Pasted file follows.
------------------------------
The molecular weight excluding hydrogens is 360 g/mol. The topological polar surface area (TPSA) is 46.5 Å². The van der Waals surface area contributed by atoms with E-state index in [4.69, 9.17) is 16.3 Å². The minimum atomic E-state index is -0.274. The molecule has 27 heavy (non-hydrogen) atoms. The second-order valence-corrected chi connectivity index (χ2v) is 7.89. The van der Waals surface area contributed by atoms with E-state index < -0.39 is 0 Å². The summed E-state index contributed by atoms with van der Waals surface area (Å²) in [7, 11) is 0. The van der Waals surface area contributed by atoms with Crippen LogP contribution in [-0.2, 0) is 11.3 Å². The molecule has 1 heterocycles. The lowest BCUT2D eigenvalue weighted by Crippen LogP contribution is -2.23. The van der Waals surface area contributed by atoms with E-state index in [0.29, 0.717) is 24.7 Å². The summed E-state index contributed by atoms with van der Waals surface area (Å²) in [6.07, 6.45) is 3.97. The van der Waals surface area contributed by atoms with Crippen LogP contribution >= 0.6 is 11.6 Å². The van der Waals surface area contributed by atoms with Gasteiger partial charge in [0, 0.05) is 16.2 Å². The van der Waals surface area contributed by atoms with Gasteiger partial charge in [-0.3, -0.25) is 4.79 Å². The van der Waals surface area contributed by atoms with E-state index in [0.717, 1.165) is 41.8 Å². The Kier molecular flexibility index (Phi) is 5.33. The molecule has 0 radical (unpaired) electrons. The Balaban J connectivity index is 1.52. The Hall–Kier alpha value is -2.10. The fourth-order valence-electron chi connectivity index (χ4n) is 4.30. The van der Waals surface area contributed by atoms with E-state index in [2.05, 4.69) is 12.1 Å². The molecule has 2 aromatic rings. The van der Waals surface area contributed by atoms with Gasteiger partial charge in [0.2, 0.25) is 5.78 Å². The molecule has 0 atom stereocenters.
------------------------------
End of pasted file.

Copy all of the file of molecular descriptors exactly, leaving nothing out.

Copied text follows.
The molecular weight excluding hydrogens is 360 g/mol. The topological polar surface area (TPSA) is 46.5 Å². The van der Waals surface area contributed by atoms with E-state index in [4.69, 9.17) is 16.3 Å². The minimum atomic E-state index is -0.274. The molecule has 27 heavy (non-hydrogen) atoms. The second-order valence-corrected chi connectivity index (χ2v) is 7.89. The van der Waals surface area contributed by atoms with E-state index < -0.39 is 0 Å². The summed E-state index contributed by atoms with van der Waals surface area (Å²) in [7, 11) is 0. The van der Waals surface area contributed by atoms with Crippen LogP contribution in [-0.2, 0) is 11.3 Å². The molecule has 1 heterocycles. The lowest BCUT2D eigenvalue weighted by Crippen LogP contribution is -2.23. The van der Waals surface area contributed by atoms with E-state index in [0.29, 0.717) is 24.7 Å². The summed E-state index contributed by atoms with van der Waals surface area (Å²) in [6.07, 6.45) is 3.97. The van der Waals surface area contributed by atoms with Crippen LogP contribution >= 0.6 is 11.6 Å². The van der Waals surface area contributed by atoms with Gasteiger partial charge in [0, 0.05) is 16.2 Å². The van der Waals surface area contributed by atoms with Gasteiger partial charge in [-0.3, -0.25) is 4.79 Å². The van der Waals surface area contributed by atoms with E-state index in [0.717, 1.165) is 41.8 Å². The Kier molecular flexibility index (Phi) is 5.33. The molecule has 0 radical (unpaired) electrons. The Balaban J connectivity index is 1.52. The Hall–Kier alpha value is -2.10. The fourth-order valence-electron chi connectivity index (χ4n) is 4.30. The van der Waals surface area contributed by atoms with E-state index in [2.05, 4.69) is 12.1 Å². The molecule has 2 aromatic rings. The van der Waals surface area contributed by atoms with Gasteiger partial charge in [0.2, 0.25) is 5.78 Å². The molecule has 0 atom stereocenters.